March 1, 2019 report
Brain study shows coupled ripples in brain areas as part of memory recall
A team of researchers from the National Institutes of Health and Duke University has found that parts of the brain experience coupled rippled high-frequency oscillations as part of the process of recalling a memory. In their paper published in the journal Science, the group describes experiments they conducted with epilepsy patients and what they found. Jennifer Gelinas with Columbia University Irving Medical Center has published a Perspective piece regarding work by the team in the same journal issue.
Gelinas notes medical scientists have learned a lot about the way memories are saved in the brain—but the same cannot be said about memory retrieval, which is far more complicated. In this new effort, the researchers sought to learn more by studying epilepsy patients who were already scheduled to undergo electrophysiological mapping in preparation for surgery to reduce seizures. Electrophysiological mapping involves applying electrodes directly to the surface of the brain and measuring electrical activity.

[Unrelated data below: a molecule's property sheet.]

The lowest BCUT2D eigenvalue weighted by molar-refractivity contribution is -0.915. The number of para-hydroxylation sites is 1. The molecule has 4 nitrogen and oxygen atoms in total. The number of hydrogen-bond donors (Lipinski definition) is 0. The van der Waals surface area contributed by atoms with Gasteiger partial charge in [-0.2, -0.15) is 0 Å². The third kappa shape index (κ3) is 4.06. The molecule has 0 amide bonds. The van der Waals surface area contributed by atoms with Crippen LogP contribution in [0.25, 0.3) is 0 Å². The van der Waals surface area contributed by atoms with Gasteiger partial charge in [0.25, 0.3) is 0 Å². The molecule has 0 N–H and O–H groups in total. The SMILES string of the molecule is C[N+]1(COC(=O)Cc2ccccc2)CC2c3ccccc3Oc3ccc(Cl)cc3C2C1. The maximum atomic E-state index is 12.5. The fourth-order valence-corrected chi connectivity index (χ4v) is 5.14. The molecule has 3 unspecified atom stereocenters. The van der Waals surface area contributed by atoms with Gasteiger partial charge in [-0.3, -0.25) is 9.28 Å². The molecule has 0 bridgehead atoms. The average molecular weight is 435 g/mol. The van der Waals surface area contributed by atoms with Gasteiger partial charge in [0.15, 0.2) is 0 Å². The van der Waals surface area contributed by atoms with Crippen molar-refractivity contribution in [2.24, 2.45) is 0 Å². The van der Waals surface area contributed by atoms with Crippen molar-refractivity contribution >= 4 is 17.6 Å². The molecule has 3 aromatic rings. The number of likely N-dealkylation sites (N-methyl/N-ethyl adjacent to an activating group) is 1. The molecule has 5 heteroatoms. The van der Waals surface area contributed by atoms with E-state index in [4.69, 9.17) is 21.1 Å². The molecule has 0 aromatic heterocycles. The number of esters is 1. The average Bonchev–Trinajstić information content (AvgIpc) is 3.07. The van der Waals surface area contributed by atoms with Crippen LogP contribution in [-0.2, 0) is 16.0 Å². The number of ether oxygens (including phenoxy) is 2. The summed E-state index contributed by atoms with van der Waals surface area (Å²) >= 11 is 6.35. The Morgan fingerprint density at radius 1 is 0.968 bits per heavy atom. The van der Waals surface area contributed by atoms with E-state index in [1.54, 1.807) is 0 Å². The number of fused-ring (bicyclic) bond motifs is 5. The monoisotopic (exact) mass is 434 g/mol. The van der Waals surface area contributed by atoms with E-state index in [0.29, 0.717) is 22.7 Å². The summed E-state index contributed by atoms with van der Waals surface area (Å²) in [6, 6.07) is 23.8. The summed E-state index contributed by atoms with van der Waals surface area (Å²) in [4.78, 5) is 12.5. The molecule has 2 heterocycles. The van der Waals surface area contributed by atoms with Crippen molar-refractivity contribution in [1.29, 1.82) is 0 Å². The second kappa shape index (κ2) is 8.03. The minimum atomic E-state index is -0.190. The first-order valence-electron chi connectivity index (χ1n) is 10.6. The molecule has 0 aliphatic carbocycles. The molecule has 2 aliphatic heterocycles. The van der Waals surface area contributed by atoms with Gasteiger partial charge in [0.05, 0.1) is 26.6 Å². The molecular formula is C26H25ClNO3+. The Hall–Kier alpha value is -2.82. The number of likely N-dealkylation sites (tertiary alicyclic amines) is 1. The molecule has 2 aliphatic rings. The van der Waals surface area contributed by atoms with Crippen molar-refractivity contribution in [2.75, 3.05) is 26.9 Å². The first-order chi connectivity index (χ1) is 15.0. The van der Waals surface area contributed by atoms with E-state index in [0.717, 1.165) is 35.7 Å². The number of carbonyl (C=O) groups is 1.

Each of the volunteers was shown a sequence of words, and then created associations between pairs to help them remember them later. They were then shown one of the words and were asked to recall its paired mate. Fourteen volunteers performed the same test, and the researchers were able to compare brain electrical activity between them. They report that they found "coupled ripples" between two brain regions, the medial temporal lobe and the temporal association cortex, as the volunteers were in the process of successfully recalling a paired word. In practice, the coupled ripples appeared as nearly synchronized lines on a graph forming the same hills and valleys at the same time.
The researchers suggest their findings indicate that the coupled oscillations they witnessed might be a necessary part of memory recall. They also note their observations are the first to show a connection between coupling of oscillations in the brain and human behavior. Gelinas suggests that the ripples observed by the researchers may well serve as a biomarker for memory retrieval and that further work in this area could help to better understand how memory recall works.
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